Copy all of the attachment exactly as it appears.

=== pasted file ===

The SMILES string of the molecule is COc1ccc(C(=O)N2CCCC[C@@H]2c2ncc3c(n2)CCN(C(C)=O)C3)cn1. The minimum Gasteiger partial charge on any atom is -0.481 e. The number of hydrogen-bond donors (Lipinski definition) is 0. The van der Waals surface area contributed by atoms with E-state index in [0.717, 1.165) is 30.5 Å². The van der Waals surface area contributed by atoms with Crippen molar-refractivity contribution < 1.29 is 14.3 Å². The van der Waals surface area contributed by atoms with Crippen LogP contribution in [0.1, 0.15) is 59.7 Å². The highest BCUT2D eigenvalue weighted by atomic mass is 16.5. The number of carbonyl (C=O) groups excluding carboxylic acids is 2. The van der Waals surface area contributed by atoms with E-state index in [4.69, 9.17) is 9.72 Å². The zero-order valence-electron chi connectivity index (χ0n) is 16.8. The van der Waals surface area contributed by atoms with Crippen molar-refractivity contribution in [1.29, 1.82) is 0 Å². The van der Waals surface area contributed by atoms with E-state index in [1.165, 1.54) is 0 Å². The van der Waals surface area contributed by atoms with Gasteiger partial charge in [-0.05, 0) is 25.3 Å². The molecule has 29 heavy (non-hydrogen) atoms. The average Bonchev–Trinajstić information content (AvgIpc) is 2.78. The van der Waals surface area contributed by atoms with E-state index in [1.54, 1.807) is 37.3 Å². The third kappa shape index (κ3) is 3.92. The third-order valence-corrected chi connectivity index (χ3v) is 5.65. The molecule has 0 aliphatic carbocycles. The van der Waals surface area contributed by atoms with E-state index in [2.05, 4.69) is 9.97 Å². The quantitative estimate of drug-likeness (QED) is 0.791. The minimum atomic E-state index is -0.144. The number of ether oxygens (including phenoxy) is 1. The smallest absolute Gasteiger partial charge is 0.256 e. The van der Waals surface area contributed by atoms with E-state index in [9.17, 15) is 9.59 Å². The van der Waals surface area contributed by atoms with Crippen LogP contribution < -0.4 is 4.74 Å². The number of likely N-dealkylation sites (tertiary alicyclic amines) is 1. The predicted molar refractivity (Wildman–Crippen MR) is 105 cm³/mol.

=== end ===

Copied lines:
The SMILES string of the molecule is COc1ccc(C(=O)N2CCCC[C@@H]2c2ncc3c(n2)CCN(C(C)=O)C3)cn1. The minimum Gasteiger partial charge on any atom is -0.481 e. The number of hydrogen-bond donors (Lipinski definition) is 0. The van der Waals surface area contributed by atoms with E-state index in [0.717, 1.165) is 30.5 Å². The van der Waals surface area contributed by atoms with Crippen molar-refractivity contribution < 1.29 is 14.3 Å². The van der Waals surface area contributed by atoms with Crippen LogP contribution in [0.1, 0.15) is 59.7 Å². The highest BCUT2D eigenvalue weighted by atomic mass is 16.5. The number of carbonyl (C=O) groups excluding carboxylic acids is 2. The van der Waals surface area contributed by atoms with E-state index in [4.69, 9.17) is 9.72 Å². The zero-order valence-electron chi connectivity index (χ0n) is 16.8. The van der Waals surface area contributed by atoms with Crippen molar-refractivity contribution in [1.29, 1.82) is 0 Å². The van der Waals surface area contributed by atoms with E-state index in [1.165, 1.54) is 0 Å². The van der Waals surface area contributed by atoms with Gasteiger partial charge in [-0.05, 0) is 25.3 Å². The molecule has 29 heavy (non-hydrogen) atoms. The average Bonchev–Trinajstić information content (AvgIpc) is 2.78. The van der Waals surface area contributed by atoms with E-state index in [1.54, 1.807) is 37.3 Å². The third kappa shape index (κ3) is 3.92. The third-order valence-corrected chi connectivity index (χ3v) is 5.65. The molecule has 0 aliphatic carbocycles. The van der Waals surface area contributed by atoms with E-state index in [2.05, 4.69) is 9.97 Å². The quantitative estimate of drug-likeness (QED) is 0.791. The minimum atomic E-state index is -0.144. The number of ether oxygens (including phenoxy) is 1. The smallest absolute Gasteiger partial charge is 0.256 e. The van der Waals surface area contributed by atoms with E-state index in [9.17, 15) is 9.59 Å². The van der Waals surface area contributed by atoms with Crippen LogP contribution < -0.4 is 4.74 Å². The number of likely N-dealkylation sites (tertiary alicyclic amines) is 1. The predicted molar refractivity (Wildman–Crippen MR) is 105 cm³/mol.